Will the tuning shift the need to get rid of the puck quicker? Most likely. But we won't know until we try if it is actually night and day. How much will the matchmaking now that players are in their proper relative rankings impact the gameplay regardless of the tuning being used? Time will tell.

    For myself, tuning should reflect team play. Normally in hockey, the best ways to score are getting payers to move around. The more the D is forced to move and the more the goalie is forced to move, the more chances you have at getting players out of position and create chaos.

    That being said, tuning should be aimed at killing one-man shows. Forcing these players to move and cycle the puck by making physical plays and D more viable. Goalies should be less forgiving on one-timers and while having to make saves on the move. At this point in time, I don't feel like the tuning promotes this. Goalies are making too many incredible saves per game, giving up too many weak goals per game, and selfish players are being rewarded too much. It isn't for nothing most D players prefer a conservative game and collapse towards the net.

    If goalies were easier to score on while moving around and players have to move the puck due to higher physical capabilities, it gets all players involved in the game. D men would actually touch the puck in the offensive zone. One-timers become viable from the blue line. It would essentially open up more areas on the ice than we currently see. Tired of seeing players twirl down low in the corners to abuse low speed contact as a very viable strategy. Seems like offense is always clustered in the same 2 areas every single game.
  • I am truly interested in seeing how this plays out because I am not so confident it will play all that much different than what we have now. We'll see by the reaction on here though. I enjoyed the beta so I look forward to copying down the sliders and adjusting what I feel needs to be adjusted to my liking. Most notably the penalty sliders versus the CPU to have them commit more infractions.
    Read some of my stuff at www.sportsprowler.com
  • LeFury_27
    203 posts Member
    edited January 11
    NHLDev wrote: »
    Personally 5 minute periods are fine. One of the major things that I think is being over looked and is a question I have is how do you program these tuners? It seems this year playing 1.00 that you guys had new programing techniques for core mechanics that led to a more fluid and realistic feeling. Now with tuners 1.02 and 1.03 it feels very much like you plugged in values that worked with older games. For instance in EASHL now when someone on my team has a breakaway all I have to do at low speed is step in front of a guy chasing the puck carrier with my back facing him and once he makes contact with me it kills all his momentum and I just stand there fine just getting pushed down the ice a bit.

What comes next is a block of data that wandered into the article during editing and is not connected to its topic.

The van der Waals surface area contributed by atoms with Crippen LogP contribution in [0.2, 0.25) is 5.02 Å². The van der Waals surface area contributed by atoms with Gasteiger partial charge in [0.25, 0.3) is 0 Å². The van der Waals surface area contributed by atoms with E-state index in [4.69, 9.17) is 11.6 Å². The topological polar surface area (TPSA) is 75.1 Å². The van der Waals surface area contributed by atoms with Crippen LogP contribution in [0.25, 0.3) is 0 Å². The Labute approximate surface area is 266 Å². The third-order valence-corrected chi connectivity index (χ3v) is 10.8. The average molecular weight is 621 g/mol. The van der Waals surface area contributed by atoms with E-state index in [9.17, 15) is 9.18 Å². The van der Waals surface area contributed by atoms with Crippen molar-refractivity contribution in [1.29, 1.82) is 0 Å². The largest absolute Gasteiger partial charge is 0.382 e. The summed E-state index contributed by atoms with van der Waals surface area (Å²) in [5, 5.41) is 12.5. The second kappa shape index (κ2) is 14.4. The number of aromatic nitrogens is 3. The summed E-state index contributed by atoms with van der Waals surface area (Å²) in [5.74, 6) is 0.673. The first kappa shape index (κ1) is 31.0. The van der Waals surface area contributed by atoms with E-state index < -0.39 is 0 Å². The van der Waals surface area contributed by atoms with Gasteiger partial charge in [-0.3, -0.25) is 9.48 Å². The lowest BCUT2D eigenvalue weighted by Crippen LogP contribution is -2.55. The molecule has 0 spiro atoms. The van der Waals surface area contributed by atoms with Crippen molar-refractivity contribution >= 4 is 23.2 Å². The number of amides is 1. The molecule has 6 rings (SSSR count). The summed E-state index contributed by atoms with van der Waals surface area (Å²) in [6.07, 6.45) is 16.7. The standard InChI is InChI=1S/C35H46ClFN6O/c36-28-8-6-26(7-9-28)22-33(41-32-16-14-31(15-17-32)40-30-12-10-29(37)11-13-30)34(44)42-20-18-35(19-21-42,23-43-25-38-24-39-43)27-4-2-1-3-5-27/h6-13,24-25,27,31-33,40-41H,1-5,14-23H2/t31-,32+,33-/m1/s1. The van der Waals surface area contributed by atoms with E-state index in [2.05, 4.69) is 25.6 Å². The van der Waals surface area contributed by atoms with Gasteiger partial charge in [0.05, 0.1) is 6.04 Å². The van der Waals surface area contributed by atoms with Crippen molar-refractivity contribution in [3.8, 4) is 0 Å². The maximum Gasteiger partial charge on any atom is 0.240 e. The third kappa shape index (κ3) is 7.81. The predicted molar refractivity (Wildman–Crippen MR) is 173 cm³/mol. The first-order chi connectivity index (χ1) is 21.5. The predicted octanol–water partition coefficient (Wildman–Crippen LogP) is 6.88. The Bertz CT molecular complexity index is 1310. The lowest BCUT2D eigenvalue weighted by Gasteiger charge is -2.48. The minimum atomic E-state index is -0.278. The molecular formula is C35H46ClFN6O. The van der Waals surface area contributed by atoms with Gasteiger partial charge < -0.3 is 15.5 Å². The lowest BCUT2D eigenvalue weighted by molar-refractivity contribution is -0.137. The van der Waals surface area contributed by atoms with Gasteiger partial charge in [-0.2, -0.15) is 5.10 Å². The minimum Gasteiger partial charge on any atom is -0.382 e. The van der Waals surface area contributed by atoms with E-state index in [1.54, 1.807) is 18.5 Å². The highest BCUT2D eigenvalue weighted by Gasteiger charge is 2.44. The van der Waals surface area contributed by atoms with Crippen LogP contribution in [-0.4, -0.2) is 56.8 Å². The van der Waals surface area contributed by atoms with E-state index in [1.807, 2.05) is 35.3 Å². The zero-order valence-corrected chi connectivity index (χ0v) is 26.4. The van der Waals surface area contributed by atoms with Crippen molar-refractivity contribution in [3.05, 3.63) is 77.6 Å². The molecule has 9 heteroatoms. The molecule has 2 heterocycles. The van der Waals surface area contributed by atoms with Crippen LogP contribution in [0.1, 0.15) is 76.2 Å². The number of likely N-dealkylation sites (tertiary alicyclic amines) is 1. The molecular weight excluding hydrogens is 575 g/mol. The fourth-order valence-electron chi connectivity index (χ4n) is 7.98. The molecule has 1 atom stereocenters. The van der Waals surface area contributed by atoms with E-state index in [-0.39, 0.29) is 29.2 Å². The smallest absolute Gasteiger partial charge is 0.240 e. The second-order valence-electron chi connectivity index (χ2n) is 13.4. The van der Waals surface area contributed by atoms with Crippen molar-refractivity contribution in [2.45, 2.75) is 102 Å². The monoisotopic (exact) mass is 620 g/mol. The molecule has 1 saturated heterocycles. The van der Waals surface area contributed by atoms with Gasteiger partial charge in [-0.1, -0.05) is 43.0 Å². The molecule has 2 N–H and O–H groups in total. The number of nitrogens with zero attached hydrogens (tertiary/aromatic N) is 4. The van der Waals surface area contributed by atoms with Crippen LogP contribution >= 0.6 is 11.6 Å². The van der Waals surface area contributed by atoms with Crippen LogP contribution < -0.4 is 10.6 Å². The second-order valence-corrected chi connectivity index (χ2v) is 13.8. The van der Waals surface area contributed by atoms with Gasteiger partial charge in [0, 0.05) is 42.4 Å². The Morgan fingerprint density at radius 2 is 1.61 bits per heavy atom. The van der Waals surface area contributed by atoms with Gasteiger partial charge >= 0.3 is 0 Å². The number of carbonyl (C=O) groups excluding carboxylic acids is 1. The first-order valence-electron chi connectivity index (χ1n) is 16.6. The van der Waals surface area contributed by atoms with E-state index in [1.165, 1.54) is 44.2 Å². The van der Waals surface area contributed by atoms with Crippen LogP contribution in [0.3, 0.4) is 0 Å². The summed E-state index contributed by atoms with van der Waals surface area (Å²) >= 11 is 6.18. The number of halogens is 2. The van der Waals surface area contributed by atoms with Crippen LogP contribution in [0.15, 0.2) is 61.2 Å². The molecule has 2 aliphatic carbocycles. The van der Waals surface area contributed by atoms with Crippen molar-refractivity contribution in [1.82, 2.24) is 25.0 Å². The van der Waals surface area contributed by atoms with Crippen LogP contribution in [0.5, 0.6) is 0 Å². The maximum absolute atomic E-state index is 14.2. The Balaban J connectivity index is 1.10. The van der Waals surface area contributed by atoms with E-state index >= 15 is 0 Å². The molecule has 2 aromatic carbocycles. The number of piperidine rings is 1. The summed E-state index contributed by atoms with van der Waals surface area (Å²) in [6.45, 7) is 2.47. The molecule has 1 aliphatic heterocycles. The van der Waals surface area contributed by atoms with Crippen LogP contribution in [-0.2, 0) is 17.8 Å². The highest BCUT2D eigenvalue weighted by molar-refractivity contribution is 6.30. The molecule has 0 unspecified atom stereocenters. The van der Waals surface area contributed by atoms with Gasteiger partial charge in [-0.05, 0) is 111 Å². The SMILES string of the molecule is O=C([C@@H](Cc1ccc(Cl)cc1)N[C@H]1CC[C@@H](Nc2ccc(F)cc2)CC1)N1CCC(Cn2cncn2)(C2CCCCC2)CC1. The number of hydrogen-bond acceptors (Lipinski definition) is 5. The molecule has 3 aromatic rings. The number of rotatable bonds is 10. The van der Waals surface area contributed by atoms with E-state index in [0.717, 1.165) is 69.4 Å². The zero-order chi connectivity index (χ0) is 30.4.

Second you have spoken about the defense being the ones to force the offense to get more creative. I would argue that 1.00 1.01 kills any argument to anyone saying defense was to easy. In the first couple weeks I saw more goals that created through actual passing and spreading the defense. I would say the fact that defense finally felt like it had the tools counter the offense. In fact when you ran up against some guys who actually where varying what they where doing it was an actual challenge. It took away the one trick pony style of play. No longer could you get the defense on an island and go pick your poison you step up on my I pass for a cross crease, don't step up on me and Ill just snipe it short side.

    The physics system is new but what people feel resembles the old system is the breaking point between incidental contact and stumbles. At low relative speeds, shoves from behind were triggering stumbles easily and players weren't able to keep the puck in stumbles the way we intended (something we are looking at improving moving forward) so the best way to tune it for balance was change the threshold for what the player can withstand and still be in incidental. When players see an incidental contact that doesn't create a lot of movement from the player, that is what they feel is a bubble. From a game balance perspective, we intend with the tuning for the player to keep the puck in those cases but for realism, players should still see the puck carrier react a little more and shrug off the check more than being so lightly impacted. But that is a separate piece.

    There isn't a difference between 1.00 and 1.03 in regards to the scenario you mention around what incidental body position will do to a player that runs into you. The physical weight of a player and the individual limb tensions are part of the physics system and haven't been tuned from what they were at in the Beta so that behavior should actually be the same.